Evidence for the widespread occurrence of ancient forests on cliffs

  
Journal of Biogeography, Vol. 27, No. 2. (2000), pp. 319-331, https://doi.org/10.1046/j.1365-2699.2000.00401.x

Abstract

Aim The objective of this work was to determine if the existence of ancient forests on cliffs was specific to the Niagara Escarpment, Canada, or part of a globally widespread pattern.Location Sixty-five cliff sites were visited in five countries in the temperate climatic zone, and trees were sampled for age and growth rate on forty-six of these.Methods Two hundred and twenty-four core samples or cross-sections were taken from trees on cliffs that varied in height, aspect, rock-type, and exposure. General observations ...

 

Use of Simultaneous Analyses to Guide Fossil‐Based Calibrations of Pinaceae Phylogeny

  
International Journal of Plant Sciences, Vol. 169, No. 8. (October 2008), pp. 1086-1099, https://doi.org/10.1086/590472

Abstract

Uncertainties in the age and phylogenetic position of Pinaceae fossils present significant obstacles to our understanding of the timing of diversification in the family. We demonstrate that simultaneous phylogenetic analyses of chloroplast DNA (matK and rbcL) and nonmolecular characters that include both extant genera and a limited number of fossil taxa provide useful hypotheses for calibrating molecular trees. Root placements varied for Pinaceae, with Bayesian analyses recovering mutually monophyletic subfamilies Pinoideae and Abietoideae and parsimony analyses recovering Abietoideae as paraphyletic by placing the root between Cedrus ...

 

Phylogeny and classification of Pinus

  
Taxon, Vol. 54, No. 1. (February 2005), pp. 29-42

Abstract

We used chloroplast DNA sequences from matK and rbcL to infer the phylogeny for 101 of the approximately 111 species of Pinus (Pinaceae). At the level of subsection and above, the cpDNA tree is congruent with phylogenies based on nuclear DNA with one notable exception: cpDNA sequences from subsect. Contortae are sister to all other North American hard pines rather than occupying a more derived position in the same clade. We used the cpDNA tree plus evidence from nuclear ribosomal DNA ...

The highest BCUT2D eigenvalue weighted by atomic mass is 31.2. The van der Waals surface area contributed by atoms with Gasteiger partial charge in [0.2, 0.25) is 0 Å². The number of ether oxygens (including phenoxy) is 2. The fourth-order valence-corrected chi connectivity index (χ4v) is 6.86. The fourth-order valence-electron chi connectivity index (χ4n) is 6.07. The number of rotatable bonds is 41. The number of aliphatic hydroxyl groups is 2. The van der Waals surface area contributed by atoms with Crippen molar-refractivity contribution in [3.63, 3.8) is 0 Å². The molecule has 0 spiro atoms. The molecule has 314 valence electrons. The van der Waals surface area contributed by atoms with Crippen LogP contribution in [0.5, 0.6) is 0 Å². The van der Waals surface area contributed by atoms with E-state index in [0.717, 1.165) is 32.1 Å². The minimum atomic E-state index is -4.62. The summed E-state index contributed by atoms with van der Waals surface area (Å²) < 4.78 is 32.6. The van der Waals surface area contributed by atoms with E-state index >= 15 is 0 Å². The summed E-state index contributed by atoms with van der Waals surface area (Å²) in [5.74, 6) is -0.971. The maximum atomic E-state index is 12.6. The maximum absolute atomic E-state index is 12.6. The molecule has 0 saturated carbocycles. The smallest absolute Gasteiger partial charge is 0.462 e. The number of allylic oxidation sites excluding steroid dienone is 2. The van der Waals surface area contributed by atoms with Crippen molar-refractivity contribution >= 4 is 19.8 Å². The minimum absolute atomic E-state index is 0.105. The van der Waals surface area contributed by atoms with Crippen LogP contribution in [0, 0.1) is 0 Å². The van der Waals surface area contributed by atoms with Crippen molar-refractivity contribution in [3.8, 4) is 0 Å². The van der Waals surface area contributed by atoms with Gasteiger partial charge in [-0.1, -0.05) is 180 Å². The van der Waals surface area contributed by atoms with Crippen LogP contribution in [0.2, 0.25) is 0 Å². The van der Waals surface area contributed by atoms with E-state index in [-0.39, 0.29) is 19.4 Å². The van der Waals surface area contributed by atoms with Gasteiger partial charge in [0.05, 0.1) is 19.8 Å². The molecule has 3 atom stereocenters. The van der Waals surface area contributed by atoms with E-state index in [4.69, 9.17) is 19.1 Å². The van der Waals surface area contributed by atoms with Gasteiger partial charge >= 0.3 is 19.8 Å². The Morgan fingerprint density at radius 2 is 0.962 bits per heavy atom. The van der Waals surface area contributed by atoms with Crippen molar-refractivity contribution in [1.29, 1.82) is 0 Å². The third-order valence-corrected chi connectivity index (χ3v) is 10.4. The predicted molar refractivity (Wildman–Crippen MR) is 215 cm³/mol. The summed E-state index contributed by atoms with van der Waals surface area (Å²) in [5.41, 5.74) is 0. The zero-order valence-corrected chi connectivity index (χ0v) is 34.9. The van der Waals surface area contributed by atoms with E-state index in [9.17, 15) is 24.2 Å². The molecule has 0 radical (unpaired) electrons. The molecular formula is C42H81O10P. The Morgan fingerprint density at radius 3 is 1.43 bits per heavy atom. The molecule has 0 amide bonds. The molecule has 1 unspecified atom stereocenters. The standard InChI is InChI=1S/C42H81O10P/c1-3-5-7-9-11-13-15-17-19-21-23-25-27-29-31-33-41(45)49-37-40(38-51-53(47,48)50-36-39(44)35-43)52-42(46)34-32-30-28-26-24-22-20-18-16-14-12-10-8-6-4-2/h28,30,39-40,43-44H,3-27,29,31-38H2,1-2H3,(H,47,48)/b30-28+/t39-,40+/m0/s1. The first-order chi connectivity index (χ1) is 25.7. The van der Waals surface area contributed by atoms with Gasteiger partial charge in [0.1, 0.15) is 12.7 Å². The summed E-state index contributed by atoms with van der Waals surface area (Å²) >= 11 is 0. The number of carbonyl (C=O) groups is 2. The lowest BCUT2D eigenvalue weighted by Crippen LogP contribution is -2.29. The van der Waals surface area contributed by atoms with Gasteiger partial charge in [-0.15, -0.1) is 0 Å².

Phylogenetic Relationships of Diploxylon Pines (Subgenus Pinus) Based on Plastid Sequence Data

  
International Journal of Plant Sciences, Vol. 163, No. 5. (September 2002), pp. 737-747, https://doi.org/10.1086/342213

Abstract

Recent diversification followed by secondary contact and hybridization may explain complex patterns of intra- and interspecific morphological and genetic variation in the North American hard pines (Pinus section Trifoliae), a group of approximately 49 tree species distributed in North and Central America and the Caribbean islands. We concatenated five plastid DNA markers for an average of 3.9 individuals per putative species and assessed the suitability of the five regions as DNA bar codes for species identification, species delimitation, and phylogenetic reconstruction. ...

 

Geographic distribution of the pines of the world

  
No. 991. (1966)
 

Climate change and forest diseases

  
Plant Pathology, Vol. 60, No. 1. (1 February 2011), pp. 133-149, https://doi.org/10.1111/j.1365-3059.2010.02406.x
Keywords: abies-nephrolepis   adaptation   alnus-incana   armillaria-spp   betula-spp   biscogniauxia-atropunctata   biscogniauxia-mediterranea   botryosphaeria-spp   bursaphelenchus-xylophilus   chamaecyparis-nootkatensis   climate-change   cronartium-ribicola   cylindrocladium-quinqueseptatum   dendroctonus-ponderosae   dothistroma-pini   dothistroma-septosporum   forest-management   forest-pests   forest-resources   fusarium-circinatum   ips-confusus   larix-gmelinii   larix-kaempferi   larix-spp   notholithocarpus-densiflorus   phaeocryptopus-gaeumannii   phytophthora-cinnamomi   phytophthora-ramorum   picea-jazoensis   picea-spp   pinus-albicaulis   pinus-contorta   pinus-edulis   pinus-monticola   pinus-nigra   pinus-radiata   pinus-spp   pinus-strobus   plant-diseases   populus-tremuloides   pseudotsuga-menziesii   quercus-agrifolia   quercus-cerris   quercus-falcata   quercus-rubra   quercus-suber   resilience   septoria-musiva   sphaeropsis-sapinea   tree-diseases   tsuga-heterophylla   tsuga-spp   valsa-melanodiscus